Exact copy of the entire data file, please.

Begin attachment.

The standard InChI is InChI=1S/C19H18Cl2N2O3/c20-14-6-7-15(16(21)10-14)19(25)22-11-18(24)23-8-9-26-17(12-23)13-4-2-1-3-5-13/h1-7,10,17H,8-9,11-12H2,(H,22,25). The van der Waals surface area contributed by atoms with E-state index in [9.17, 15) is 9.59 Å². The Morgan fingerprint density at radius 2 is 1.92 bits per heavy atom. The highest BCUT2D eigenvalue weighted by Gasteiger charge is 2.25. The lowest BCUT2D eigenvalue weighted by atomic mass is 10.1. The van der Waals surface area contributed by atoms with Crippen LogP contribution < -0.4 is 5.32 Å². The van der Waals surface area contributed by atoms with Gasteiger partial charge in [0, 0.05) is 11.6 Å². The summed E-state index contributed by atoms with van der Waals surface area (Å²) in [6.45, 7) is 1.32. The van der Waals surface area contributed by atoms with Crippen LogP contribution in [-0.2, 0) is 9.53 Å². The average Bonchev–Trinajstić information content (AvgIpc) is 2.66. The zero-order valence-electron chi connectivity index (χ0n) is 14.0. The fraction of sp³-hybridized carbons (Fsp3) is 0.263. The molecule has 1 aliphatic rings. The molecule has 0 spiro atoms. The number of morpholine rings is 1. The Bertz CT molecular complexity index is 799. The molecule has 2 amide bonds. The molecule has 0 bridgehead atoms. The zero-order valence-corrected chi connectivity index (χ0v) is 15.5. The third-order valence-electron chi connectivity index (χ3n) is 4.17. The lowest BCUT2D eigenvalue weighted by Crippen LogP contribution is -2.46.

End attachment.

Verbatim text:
The standard InChI is InChI=1S/C19H18Cl2N2O3/c20-14-6-7-15(16(21)10-14)19(25)22-11-18(24)23-8-9-26-17(12-23)13-4-2-1-3-5-13/h1-7,10,17H,8-9,11-12H2,(H,22,25). The van der Waals surface area contributed by atoms with E-state index in [9.17, 15) is 9.59 Å². The Morgan fingerprint density at radius 2 is 1.92 bits per heavy atom. The highest BCUT2D eigenvalue weighted by Gasteiger charge is 2.25. The lowest BCUT2D eigenvalue weighted by atomic mass is 10.1. The van der Waals surface area contributed by atoms with Crippen LogP contribution < -0.4 is 5.32 Å². The van der Waals surface area contributed by atoms with Gasteiger partial charge in [0, 0.05) is 11.6 Å². The summed E-state index contributed by atoms with van der Waals surface area (Å²) in [6.45, 7) is 1.32. The van der Waals surface area contributed by atoms with Crippen LogP contribution in [-0.2, 0) is 9.53 Å². The average Bonchev–Trinajstić information content (AvgIpc) is 2.66. The zero-order valence-electron chi connectivity index (χ0n) is 14.0. The fraction of sp³-hybridized carbons (Fsp3) is 0.263. The molecule has 1 aliphatic rings. The molecule has 0 spiro atoms. The number of morpholine rings is 1. The Bertz CT molecular complexity index is 799. The molecule has 2 amide bonds. The molecule has 0 bridgehead atoms. The zero-order valence-corrected chi connectivity index (χ0v) is 15.5. The third-order valence-electron chi connectivity index (χ3n) is 4.17. The lowest BCUT2D eigenvalue weighted by Crippen LogP contribution is -2.46.